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Sunday, Apr 11, 2021
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Rights Groups Blast Biden’s ‘Smart’ Border Wall Idea as ‘Trump’s Wall by Another Name’

Rights Groups Blast Biden’s ‘Smart’ Border Wall Idea as ‘Trump’s Wall by Another Name’

The Biden administration speedily rescinded the national emergency order used to fund Donald Trump’s brick-and-mortar border wall but has proposed its own border barrier based on surveillance technologies, DNA samples, and drones.

A coalition consisting of 40 privacy and immigrant rights groups has penned a joint letter to the Biden administration urging it to drop plans to build a ‘smart’ – or ‘virtual’ – border barrier in place of the Trump wall of steel and concrete.

“This ‘smart border’ surveillance technology is a continuation of the Trump administration’s racist border policies, not a break from it,” the letter suggests, referring to the proposals outlined in the Biden-backed US Citizenship Act of 2021 legislation.


The comprehensive immigration bill includes proposals for the creation of a "smart" wall powered by AI, biometrics, facial recognition technology, unmanned aerial vehicles, infrared cameras, iris scanning, collection of DNA, radar, and motion sensors.

In their letter, the rights groups praise the Democratic president’s decision to halt the construction of Trump’s border wall, but warn that “protection from deportation and access to due process should not come at the cost of militarisation and surveillance.”


The letter goes on to suggest that instead of pursuing these “failed strategies,” Washington should “invest in border communities, restore areas harmed by wall construction, welcome people seeking safety or a better life, and curtail funding for invasive surveillance technologies.”


The White House formally introduced the US Citizenship Act of 2021 to Congress this week, with the legislation being spearheaded in its upper and lower chambers by Democratic Senator Bob Menendez and Democratic House Representative Linda Sanchez.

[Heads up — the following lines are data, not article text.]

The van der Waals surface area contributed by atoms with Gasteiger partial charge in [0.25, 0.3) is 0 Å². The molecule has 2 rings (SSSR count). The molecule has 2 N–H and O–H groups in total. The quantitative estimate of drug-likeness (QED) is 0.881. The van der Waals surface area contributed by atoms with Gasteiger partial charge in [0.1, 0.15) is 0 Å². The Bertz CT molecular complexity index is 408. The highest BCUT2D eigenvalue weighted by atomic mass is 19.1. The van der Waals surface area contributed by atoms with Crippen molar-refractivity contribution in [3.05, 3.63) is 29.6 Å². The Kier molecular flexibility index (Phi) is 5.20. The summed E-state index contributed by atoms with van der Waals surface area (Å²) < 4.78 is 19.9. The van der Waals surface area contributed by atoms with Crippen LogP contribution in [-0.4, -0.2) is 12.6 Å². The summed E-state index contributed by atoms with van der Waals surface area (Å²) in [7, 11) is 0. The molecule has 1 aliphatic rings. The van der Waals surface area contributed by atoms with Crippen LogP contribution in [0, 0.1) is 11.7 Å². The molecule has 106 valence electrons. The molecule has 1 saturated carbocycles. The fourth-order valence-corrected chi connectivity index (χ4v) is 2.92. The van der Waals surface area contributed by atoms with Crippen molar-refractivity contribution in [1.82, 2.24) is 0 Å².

If passed, the legislation would authorise the Department of Homeland Security to create the technologies and surveillance infrastructure necessary to “manage and secure the southern border.”

Julie Mao, director of Just Futures Law, one of the groups which penned the collective appeal to Biden, called the bill’s smart wall proposals “overkill.”

“‘Smart technology’ is essentially the existing technology infrastructure that is already getting built at border points of entry, and frankly in the interior of the US,” Mao said, speaking to The Hill about the initiative.


On the campaign trail, Biden and running mate Kamala Harris attacked Trump repeatedly over his hardline approach to border control, accusing him of racism and charging federal immigration authorities with putting “kids in cages” and separating families.

In office, however, the new administration has continued to pursue some of the policies it once attacked. On Monday, the Department of Health and Human Services announced the reopening of facilities in Texas and Florida to house an influx of migrant children arriving at the US-Mexico border without parents.

Rep Alexandria Ocasio-Cortez, a so-called Justice Democrat from the centre-right party’s left wing, emphasised the perceived hypocrisy of the move, given that Harris had publicly protested outside the Florida site in June 2019 during her failed bid for the presidency. “This is not ok, never has been okay, never will be okay – no matter the administration or party,” AOC wrote in a tweet.

Biden’s overall approach to the subject of illegal immigration also remains murky, with Merrick Garland, his pick for head of the Justice Department, recently dodging questions on whether illegal immigration should remain a crime.

Along with the virtual border proposal, Biden’s immigration bill promises to outline an eight-year path to citizenship for about 11 million illegal immigrants living in the US, and to fast-track naturalisation for undocumented immigrants who arrived in the country as children.

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